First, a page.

West African cuisine is internationally renowned – especially its soups, sauces, and stews – and offers many innovation opportunities in terms of commercial food trends. Every traveller to the sub-region is sure to be told to sample the varied and spicy soups and sauces. These usually have one main ingredient – often an indigenous and underutilised crop, such as leaves of cocoyam, solanum species, and edible seeds of cucurbit species – which is the distinguishing factor of the dish. Unfortunately, the recipes of many West African dishes are folkloric, with very limited research interventions aimed at tailoring the recipes for optimal nutrition. Thus, the nutritional and sensory quality of a given dish is determined by the preferences of the individual cook or vendor that supplies the dishes to households and food-vending outlets. The variability in dish quality is aggravated in rural West Africa, where compounding factors such as seasonality of ingredients (now largely dictated by climate change), income level, and family size further define the dish ingredients and the serving portions, and compromise the nutritional value. This is a concern because, increasingly, families are no longer able to gain maximum benefit from these dishes, particularly in communities where there is widespread malnutrition, child stunting, and wasting.
So, what is wrong?
Many communities in Northern Ghana suffer from malnutrition. Nonetheless, there are limited nutrition-sensitive interventions that include recipe modifications of commonly consumed dishes and standardisation of traditional dishes to improve community nutrition and well-being. Investigations that explore recipe standardisation channels can improve community nutrition. New recipes also increase opportunities for new business ventures and can improve livelihoods.
The way forward
It is against this backdrop that my research explores value-added interventions to optimise the culinary experience and food use of one major food category – egusi (cucurbit seeds) – in the diets of selected communities in Northern Ghana. Egusi is classified as a food category due to the diversity in species, coupled with the extended and diverse use of this food in different cultures and geographical locations. Some types of egusi can withstand drought and are viewed as a saviour from famine during lean seasons. My research includes development of an evidence-based database of the nutrient contents of egusi varieties found in Ghana and recipe standardisation interventions for traditional soups and sauces made from egusi for enhancement of and consistency in nutritional quality. The aim is for these recipes to become a repository to support adoption of these dishes in vulnerable communities.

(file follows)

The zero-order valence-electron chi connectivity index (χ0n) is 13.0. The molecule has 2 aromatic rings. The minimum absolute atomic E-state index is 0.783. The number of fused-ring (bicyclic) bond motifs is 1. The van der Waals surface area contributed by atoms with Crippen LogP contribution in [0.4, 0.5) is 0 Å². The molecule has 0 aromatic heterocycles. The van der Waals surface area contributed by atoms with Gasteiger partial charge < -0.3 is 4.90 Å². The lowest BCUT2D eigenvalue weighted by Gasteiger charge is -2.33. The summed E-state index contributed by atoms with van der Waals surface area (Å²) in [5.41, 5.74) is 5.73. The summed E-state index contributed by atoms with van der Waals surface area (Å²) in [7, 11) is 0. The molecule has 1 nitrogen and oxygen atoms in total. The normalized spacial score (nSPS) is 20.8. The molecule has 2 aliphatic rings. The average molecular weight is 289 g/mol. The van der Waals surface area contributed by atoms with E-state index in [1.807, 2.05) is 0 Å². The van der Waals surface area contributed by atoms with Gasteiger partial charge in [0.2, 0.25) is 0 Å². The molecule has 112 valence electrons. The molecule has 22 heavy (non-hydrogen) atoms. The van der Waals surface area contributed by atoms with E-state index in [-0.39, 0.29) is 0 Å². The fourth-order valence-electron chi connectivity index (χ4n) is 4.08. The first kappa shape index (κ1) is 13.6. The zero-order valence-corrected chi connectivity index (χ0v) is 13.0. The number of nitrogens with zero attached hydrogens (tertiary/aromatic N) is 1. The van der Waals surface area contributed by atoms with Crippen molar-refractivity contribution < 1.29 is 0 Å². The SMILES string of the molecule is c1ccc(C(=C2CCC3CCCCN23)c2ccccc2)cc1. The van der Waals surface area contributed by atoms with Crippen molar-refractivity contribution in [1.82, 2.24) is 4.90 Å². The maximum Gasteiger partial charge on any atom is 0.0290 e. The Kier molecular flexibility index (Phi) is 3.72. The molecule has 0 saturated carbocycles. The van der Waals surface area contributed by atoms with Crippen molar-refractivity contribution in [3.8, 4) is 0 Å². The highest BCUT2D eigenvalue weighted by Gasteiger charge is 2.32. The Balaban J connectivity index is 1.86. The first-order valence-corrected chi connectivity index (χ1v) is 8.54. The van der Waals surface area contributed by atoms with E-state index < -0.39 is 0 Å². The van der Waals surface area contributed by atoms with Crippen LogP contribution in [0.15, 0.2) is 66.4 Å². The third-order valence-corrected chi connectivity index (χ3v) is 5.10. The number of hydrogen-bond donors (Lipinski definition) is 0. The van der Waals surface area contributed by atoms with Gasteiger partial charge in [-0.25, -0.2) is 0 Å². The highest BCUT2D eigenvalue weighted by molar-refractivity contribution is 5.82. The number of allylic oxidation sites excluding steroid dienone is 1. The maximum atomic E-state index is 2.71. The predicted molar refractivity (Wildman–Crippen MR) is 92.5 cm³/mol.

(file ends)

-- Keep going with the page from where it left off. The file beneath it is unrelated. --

Immediate benefits to the study communities
Updating traditional recipes will help to provide accessible, affordable, and culturally acceptable nutritive dishes. These can contribute to efforts to improve and increase nutrient intake, particularly among undernourished and food-insecure groups, and further optimise the culinary use of egusi.
Will the research findings be of any benefit outside Ghana?
Yes! This research will provide empirical evidence and a study reference to inform policy aimed at exploiting indigenous but underutilised crops for sustainable food and nutrition security interventions across the African continent.
Specifically, the composition database of egusi varieties will serve as a basis for further exploitation of egusi in industrial and non-industrial food applications in the West African sub-region. Secondly, the impact of the standardised recipes will, in the short-to-medium term, provide lessons of best practices that contribute to the innovation and branding efforts in the production environments of indigenous crops so as to transform local food systems. The promotion of indigenous crops can increase demand for them, creating new market opportunities for farmers who grow these crops.
Who can partner with us?
Anyone with an interest in improving communities that are climate-vulnerable and experience malnutrition can partner with my research team to support community nutrition in malnourished rural Ghana and West Africa more broadly. Funders can support the investigation foodscapes, particularly opportunities related to the use of indigenous food for improved nutrition within communities. This exploration can assist the research team to tailor appropriate interventions. Non-governmental agencies and civil society organisations operating in such communities can support with data collection and sharing the knowledge produced, including the recipes, with communities. Interested stakeholders can reach out to us directly through FSNet-Africa platforms (email and social media) to join our effort as we commence these investigations. We anticipate that the research will become a model of best practice for researchers and policymakers in their quest for sustainable measures to improve community nutrition and wellbeing and achieve zero hunger in Africa.
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